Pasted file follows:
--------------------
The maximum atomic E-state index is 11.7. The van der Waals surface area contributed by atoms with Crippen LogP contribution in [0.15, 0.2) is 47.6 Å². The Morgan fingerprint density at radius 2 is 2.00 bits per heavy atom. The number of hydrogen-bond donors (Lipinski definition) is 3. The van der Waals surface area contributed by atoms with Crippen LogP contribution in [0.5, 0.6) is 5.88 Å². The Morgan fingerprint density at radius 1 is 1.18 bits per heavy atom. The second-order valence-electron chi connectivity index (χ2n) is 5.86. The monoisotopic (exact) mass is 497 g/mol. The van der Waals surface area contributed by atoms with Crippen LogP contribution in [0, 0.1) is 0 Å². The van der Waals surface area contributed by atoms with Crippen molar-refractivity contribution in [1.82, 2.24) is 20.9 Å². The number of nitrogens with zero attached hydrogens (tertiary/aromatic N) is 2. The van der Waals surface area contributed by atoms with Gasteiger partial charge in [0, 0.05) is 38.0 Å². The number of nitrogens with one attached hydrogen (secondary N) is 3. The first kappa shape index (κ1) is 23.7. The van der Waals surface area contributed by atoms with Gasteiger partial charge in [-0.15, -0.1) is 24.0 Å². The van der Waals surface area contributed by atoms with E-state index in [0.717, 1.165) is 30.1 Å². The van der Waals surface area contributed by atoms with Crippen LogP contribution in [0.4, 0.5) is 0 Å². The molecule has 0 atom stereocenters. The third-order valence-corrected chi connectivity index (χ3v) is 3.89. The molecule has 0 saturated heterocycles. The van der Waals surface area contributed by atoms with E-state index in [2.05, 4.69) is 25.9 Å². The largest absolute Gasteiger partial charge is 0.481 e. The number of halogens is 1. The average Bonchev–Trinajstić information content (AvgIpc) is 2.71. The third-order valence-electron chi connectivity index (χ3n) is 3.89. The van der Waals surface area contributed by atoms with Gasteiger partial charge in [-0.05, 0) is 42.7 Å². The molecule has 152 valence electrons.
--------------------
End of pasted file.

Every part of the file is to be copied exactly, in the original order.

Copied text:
The maximum atomic E-state index is 11.7. The van der Waals surface area contributed by atoms with Crippen LogP contribution in [0.15, 0.2) is 47.6 Å². The Morgan fingerprint density at radius 2 is 2.00 bits per heavy atom. The number of hydrogen-bond donors (Lipinski definition) is 3. The van der Waals surface area contributed by atoms with Crippen LogP contribution in [0.5, 0.6) is 5.88 Å². The Morgan fingerprint density at radius 1 is 1.18 bits per heavy atom. The second-order valence-electron chi connectivity index (χ2n) is 5.86. The monoisotopic (exact) mass is 497 g/mol. The van der Waals surface area contributed by atoms with Crippen LogP contribution in [0, 0.1) is 0 Å². The van der Waals surface area contributed by atoms with Crippen molar-refractivity contribution in [1.82, 2.24) is 20.9 Å². The number of nitrogens with zero attached hydrogens (tertiary/aromatic N) is 2. The van der Waals surface area contributed by atoms with Gasteiger partial charge in [0, 0.05) is 38.0 Å². The number of nitrogens with one attached hydrogen (secondary N) is 3. The first kappa shape index (κ1) is 23.7. The van der Waals surface area contributed by atoms with Gasteiger partial charge in [-0.15, -0.1) is 24.0 Å². The van der Waals surface area contributed by atoms with E-state index in [0.717, 1.165) is 30.1 Å². The van der Waals surface area contributed by atoms with Crippen LogP contribution in [0.4, 0.5) is 0 Å². The molecule has 0 atom stereocenters. The third-order valence-corrected chi connectivity index (χ3v) is 3.89. The molecule has 0 saturated heterocycles. The van der Waals surface area contributed by atoms with E-state index in [2.05, 4.69) is 25.9 Å². The largest absolute Gasteiger partial charge is 0.481 e. The number of halogens is 1. The average Bonchev–Trinajstić information content (AvgIpc) is 2.71. The third-order valence-electron chi connectivity index (χ3n) is 3.89. The van der Waals surface area contributed by atoms with Gasteiger partial charge in [-0.05, 0) is 42.7 Å². The molecule has 152 valence electrons.